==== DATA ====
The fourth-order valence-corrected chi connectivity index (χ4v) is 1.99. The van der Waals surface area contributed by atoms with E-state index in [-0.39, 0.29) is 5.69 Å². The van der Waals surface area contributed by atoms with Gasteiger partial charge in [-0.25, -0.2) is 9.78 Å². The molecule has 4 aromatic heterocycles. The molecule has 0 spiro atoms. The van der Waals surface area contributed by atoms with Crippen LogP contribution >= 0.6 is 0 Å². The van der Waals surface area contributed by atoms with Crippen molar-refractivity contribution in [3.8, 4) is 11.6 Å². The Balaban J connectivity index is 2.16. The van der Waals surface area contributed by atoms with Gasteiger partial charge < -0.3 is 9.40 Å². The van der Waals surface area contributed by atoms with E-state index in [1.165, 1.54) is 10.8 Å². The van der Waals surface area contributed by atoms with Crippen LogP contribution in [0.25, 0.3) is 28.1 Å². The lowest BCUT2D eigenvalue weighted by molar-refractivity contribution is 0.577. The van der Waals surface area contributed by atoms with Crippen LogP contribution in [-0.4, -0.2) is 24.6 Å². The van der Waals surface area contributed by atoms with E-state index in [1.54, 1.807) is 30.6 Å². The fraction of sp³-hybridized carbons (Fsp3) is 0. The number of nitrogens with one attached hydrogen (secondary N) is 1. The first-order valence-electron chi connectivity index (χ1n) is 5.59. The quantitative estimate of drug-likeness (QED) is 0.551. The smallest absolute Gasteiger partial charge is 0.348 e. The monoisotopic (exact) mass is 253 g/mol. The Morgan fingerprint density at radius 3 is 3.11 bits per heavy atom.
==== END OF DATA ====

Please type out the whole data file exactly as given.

The fourth-order valence-corrected chi connectivity index (χ4v) is 1.99. The van der Waals surface area contributed by atoms with E-state index in [-0.39, 0.29) is 5.69 Å². The van der Waals surface area contributed by atoms with Gasteiger partial charge in [-0.25, -0.2) is 9.78 Å². The molecule has 4 aromatic heterocycles. The molecule has 0 spiro atoms. The van der Waals surface area contributed by atoms with Crippen LogP contribution >= 0.6 is 0 Å². The van der Waals surface area contributed by atoms with Crippen molar-refractivity contribution in [3.8, 4) is 11.6 Å². The Balaban J connectivity index is 2.16. The van der Waals surface area contributed by atoms with Gasteiger partial charge < -0.3 is 9.40 Å². The van der Waals surface area contributed by atoms with E-state index in [1.165, 1.54) is 10.8 Å². The van der Waals surface area contributed by atoms with Crippen LogP contribution in [0.25, 0.3) is 28.1 Å². The lowest BCUT2D eigenvalue weighted by molar-refractivity contribution is 0.577. The van der Waals surface area contributed by atoms with Crippen LogP contribution in [-0.4, -0.2) is 24.6 Å². The van der Waals surface area contributed by atoms with E-state index in [1.54, 1.807) is 30.6 Å². The fraction of sp³-hybridized carbons (Fsp3) is 0. The number of nitrogens with one attached hydrogen (secondary N) is 1. The first-order valence-electron chi connectivity index (χ1n) is 5.59. The quantitative estimate of drug-likeness (QED) is 0.551. The smallest absolute Gasteiger partial charge is 0.348 e. The monoisotopic (exact) mass is 253 g/mol. The Morgan fingerprint density at radius 3 is 3.11 bits per heavy atom.